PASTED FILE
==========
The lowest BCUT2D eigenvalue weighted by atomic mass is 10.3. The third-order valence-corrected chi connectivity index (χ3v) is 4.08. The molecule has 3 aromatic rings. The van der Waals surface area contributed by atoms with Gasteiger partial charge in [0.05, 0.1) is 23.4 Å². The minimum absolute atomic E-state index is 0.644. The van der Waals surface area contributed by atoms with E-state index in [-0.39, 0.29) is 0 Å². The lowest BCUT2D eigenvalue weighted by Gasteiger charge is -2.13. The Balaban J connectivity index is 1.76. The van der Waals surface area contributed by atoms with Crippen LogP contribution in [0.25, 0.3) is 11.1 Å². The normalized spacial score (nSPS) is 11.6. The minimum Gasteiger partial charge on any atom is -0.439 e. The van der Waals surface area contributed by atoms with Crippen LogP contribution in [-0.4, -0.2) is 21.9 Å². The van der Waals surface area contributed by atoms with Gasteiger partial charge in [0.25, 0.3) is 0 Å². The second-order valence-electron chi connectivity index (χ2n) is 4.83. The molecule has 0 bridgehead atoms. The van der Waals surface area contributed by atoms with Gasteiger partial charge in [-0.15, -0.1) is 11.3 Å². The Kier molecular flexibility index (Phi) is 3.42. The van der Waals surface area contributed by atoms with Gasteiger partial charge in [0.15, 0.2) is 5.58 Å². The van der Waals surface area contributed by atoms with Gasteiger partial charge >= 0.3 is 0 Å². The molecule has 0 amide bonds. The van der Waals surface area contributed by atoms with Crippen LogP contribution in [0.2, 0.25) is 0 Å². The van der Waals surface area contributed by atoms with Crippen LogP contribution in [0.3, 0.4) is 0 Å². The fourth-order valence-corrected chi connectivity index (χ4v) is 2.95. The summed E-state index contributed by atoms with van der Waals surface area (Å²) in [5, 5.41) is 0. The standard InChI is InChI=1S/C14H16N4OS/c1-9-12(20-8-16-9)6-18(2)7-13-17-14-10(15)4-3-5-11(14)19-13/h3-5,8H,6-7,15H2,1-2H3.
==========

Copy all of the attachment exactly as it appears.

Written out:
The lowest BCUT2D eigenvalue weighted by atomic mass is 10.3. The third-order valence-corrected chi connectivity index (χ3v) is 4.08. The molecule has 3 aromatic rings. The van der Waals surface area contributed by atoms with Gasteiger partial charge in [0.05, 0.1) is 23.4 Å². The minimum absolute atomic E-state index is 0.644. The van der Waals surface area contributed by atoms with E-state index in [-0.39, 0.29) is 0 Å². The lowest BCUT2D eigenvalue weighted by Gasteiger charge is -2.13. The Balaban J connectivity index is 1.76. The van der Waals surface area contributed by atoms with Crippen LogP contribution in [0.25, 0.3) is 11.1 Å². The normalized spacial score (nSPS) is 11.6. The minimum Gasteiger partial charge on any atom is -0.439 e. The van der Waals surface area contributed by atoms with Crippen LogP contribution in [-0.4, -0.2) is 21.9 Å². The van der Waals surface area contributed by atoms with Gasteiger partial charge in [0.25, 0.3) is 0 Å². The second-order valence-electron chi connectivity index (χ2n) is 4.83. The molecule has 0 bridgehead atoms. The van der Waals surface area contributed by atoms with Gasteiger partial charge in [-0.15, -0.1) is 11.3 Å². The Kier molecular flexibility index (Phi) is 3.42. The van der Waals surface area contributed by atoms with Gasteiger partial charge in [0.15, 0.2) is 5.58 Å². The van der Waals surface area contributed by atoms with Gasteiger partial charge >= 0.3 is 0 Å². The molecule has 0 amide bonds. The van der Waals surface area contributed by atoms with Crippen LogP contribution in [0.2, 0.25) is 0 Å². The van der Waals surface area contributed by atoms with Crippen LogP contribution in [0.3, 0.4) is 0 Å². The fourth-order valence-corrected chi connectivity index (χ4v) is 2.95. The summed E-state index contributed by atoms with van der Waals surface area (Å²) in [5, 5.41) is 0. The standard InChI is InChI=1S/C14H16N4OS/c1-9-12(20-8-16-9)6-18(2)7-13-17-14-10(15)4-3-5-11(14)19-13/h3-5,8H,6-7,15H2,1-2H3.